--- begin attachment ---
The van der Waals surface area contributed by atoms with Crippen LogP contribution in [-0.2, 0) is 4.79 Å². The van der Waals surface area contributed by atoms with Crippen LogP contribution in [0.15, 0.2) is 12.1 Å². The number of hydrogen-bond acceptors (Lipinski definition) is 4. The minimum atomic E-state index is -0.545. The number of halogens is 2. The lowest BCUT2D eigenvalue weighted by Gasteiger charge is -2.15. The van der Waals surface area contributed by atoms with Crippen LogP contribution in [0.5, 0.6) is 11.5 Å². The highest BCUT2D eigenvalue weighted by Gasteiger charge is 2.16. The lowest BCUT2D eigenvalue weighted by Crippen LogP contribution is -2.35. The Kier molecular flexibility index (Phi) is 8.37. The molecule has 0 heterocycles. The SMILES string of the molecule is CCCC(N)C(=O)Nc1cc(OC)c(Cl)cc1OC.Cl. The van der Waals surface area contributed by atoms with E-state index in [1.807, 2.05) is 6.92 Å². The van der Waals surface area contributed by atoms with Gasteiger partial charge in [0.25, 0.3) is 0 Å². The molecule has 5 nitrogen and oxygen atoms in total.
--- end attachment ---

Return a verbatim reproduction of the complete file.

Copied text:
The van der Waals surface area contributed by atoms with Crippen LogP contribution in [-0.2, 0) is 4.79 Å². The van der Waals surface area contributed by atoms with Crippen LogP contribution in [0.15, 0.2) is 12.1 Å². The number of hydrogen-bond acceptors (Lipinski definition) is 4. The minimum atomic E-state index is -0.545. The number of halogens is 2. The lowest BCUT2D eigenvalue weighted by Gasteiger charge is -2.15. The van der Waals surface area contributed by atoms with Crippen LogP contribution in [0.5, 0.6) is 11.5 Å². The highest BCUT2D eigenvalue weighted by Gasteiger charge is 2.16. The lowest BCUT2D eigenvalue weighted by Crippen LogP contribution is -2.35. The Kier molecular flexibility index (Phi) is 8.37. The molecule has 0 heterocycles. The SMILES string of the molecule is CCCC(N)C(=O)Nc1cc(OC)c(Cl)cc1OC.Cl. The van der Waals surface area contributed by atoms with E-state index in [1.807, 2.05) is 6.92 Å². The van der Waals surface area contributed by atoms with Gasteiger partial charge in [0.25, 0.3) is 0 Å². The molecule has 5 nitrogen and oxygen atoms in total.